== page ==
University News

Number of sociology concentrators on the rise after precipitous drop

Half of current concentrators double concentrate in sociology and another field

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Staff Writer
The concentration in sociology has lost concentrators to the program in business, entrepreneurship and organizations, multiple faculty members in the department said.

The concentration in sociology has lost concentrators to the program in business, entrepreneurship and organizations, multiple faculty members in the department said.

This article is part of the series Concentration Trends

The Department of Sociology has seen a decline in concentrators from 44 in the class of 2007 to 17 in the class of 2012, according to data obtained by The Herald from the Office of Institutional Research, but sociology faculty members and students indicated topics in sociology are being explored through different concentration programs.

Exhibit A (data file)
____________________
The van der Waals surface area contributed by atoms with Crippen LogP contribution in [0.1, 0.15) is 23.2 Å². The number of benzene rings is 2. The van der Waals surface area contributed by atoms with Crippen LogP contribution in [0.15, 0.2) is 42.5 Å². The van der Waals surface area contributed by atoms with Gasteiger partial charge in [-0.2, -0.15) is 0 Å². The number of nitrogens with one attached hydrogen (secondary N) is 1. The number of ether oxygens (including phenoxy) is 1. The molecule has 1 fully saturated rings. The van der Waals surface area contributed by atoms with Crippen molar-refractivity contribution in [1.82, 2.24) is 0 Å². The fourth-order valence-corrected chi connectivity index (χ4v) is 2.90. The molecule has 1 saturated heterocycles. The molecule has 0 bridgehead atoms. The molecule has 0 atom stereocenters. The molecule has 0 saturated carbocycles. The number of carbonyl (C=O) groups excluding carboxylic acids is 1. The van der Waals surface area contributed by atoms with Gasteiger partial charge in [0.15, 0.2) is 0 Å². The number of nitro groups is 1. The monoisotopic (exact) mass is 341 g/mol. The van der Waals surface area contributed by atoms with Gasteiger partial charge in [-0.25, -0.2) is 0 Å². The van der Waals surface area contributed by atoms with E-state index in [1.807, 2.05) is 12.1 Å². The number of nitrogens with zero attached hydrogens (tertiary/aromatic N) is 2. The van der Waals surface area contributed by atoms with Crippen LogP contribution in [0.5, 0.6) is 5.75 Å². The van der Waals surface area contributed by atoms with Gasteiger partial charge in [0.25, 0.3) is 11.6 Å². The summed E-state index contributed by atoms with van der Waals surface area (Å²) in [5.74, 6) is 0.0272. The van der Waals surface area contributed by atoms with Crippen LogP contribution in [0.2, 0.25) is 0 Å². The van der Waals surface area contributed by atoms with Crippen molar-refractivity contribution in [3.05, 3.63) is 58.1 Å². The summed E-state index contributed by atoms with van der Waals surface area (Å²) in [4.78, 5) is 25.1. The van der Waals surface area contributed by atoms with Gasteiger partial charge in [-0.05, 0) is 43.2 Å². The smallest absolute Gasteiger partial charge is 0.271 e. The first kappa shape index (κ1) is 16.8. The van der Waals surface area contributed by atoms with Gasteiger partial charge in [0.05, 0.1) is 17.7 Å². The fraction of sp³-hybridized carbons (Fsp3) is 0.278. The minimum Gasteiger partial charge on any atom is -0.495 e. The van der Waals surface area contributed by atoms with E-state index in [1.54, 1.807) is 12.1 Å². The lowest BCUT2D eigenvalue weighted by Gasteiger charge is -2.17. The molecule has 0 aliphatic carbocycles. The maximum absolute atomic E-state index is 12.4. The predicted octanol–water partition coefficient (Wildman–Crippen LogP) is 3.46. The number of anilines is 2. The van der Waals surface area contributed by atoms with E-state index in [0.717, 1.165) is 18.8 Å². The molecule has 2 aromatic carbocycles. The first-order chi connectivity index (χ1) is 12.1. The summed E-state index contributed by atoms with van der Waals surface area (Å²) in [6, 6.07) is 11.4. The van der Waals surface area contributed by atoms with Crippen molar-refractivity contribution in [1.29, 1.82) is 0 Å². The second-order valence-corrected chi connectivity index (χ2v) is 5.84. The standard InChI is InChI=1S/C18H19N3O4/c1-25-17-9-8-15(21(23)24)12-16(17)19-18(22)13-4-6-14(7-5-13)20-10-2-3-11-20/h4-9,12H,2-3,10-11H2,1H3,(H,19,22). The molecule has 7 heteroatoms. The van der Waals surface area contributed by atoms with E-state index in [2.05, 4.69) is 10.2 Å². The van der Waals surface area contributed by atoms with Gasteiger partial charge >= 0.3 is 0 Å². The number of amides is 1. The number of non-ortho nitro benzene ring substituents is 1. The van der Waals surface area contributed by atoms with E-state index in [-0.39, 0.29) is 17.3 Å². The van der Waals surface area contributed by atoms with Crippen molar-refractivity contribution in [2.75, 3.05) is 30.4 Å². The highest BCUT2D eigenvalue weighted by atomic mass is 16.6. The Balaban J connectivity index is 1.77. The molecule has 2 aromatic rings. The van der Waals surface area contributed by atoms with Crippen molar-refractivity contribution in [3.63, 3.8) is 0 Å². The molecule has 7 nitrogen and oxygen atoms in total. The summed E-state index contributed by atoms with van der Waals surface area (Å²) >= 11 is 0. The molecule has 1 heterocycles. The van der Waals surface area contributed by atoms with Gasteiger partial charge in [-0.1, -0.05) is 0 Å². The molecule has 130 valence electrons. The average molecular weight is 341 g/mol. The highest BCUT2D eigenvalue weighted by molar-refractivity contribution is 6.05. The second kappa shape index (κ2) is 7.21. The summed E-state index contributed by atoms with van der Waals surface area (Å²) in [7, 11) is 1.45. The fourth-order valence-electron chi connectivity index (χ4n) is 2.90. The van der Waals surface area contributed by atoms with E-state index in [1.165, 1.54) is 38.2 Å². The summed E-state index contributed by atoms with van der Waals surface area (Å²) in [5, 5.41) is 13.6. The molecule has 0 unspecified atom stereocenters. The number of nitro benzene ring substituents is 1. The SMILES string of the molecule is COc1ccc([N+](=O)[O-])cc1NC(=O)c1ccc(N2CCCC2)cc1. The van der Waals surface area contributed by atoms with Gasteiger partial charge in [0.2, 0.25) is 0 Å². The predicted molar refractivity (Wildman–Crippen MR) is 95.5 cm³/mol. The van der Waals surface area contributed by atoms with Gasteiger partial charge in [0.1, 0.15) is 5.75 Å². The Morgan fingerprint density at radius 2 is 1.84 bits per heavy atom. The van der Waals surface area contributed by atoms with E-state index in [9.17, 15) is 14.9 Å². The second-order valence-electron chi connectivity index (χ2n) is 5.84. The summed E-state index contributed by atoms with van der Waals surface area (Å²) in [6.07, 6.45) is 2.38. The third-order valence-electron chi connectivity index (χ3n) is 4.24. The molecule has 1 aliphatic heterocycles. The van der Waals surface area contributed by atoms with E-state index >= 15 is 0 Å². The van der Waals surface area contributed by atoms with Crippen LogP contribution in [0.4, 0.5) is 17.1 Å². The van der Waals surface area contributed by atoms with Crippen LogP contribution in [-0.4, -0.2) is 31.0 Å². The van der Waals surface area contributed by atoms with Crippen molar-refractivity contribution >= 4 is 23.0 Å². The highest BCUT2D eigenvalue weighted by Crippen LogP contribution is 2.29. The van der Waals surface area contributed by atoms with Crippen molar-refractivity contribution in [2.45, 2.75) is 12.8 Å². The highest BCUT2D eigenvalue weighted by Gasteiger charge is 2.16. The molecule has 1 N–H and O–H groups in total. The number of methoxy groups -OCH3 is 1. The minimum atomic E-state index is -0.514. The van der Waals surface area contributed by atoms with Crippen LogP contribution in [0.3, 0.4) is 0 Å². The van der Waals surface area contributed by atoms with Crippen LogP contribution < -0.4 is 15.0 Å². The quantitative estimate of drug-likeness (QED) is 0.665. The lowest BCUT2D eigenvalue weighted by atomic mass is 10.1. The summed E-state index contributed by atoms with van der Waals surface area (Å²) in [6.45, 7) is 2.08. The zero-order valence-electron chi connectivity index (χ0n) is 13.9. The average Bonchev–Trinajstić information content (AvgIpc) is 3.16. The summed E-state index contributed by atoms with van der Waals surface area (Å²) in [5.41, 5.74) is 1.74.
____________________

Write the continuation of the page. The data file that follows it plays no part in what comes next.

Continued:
Though there has been a 61 percent drop in sociology concentrations completed in the past five years, the C.V. Starr Program in Business, Entrepreneurship and Organizations has attracted more students who may have previously been drawn to concentrating in sociology, said Michael Kennedy, professor of sociology and international studies.

“We’re moving back up,” Kennedy said, noting that the class of 2012 had three more sociology concentrators completing degrees than the classes of 2011 and 2010, each of which had 14. Those years accounted for the lowest number of sociology degrees earned in recent history and represented a large drop from the mid-2000s.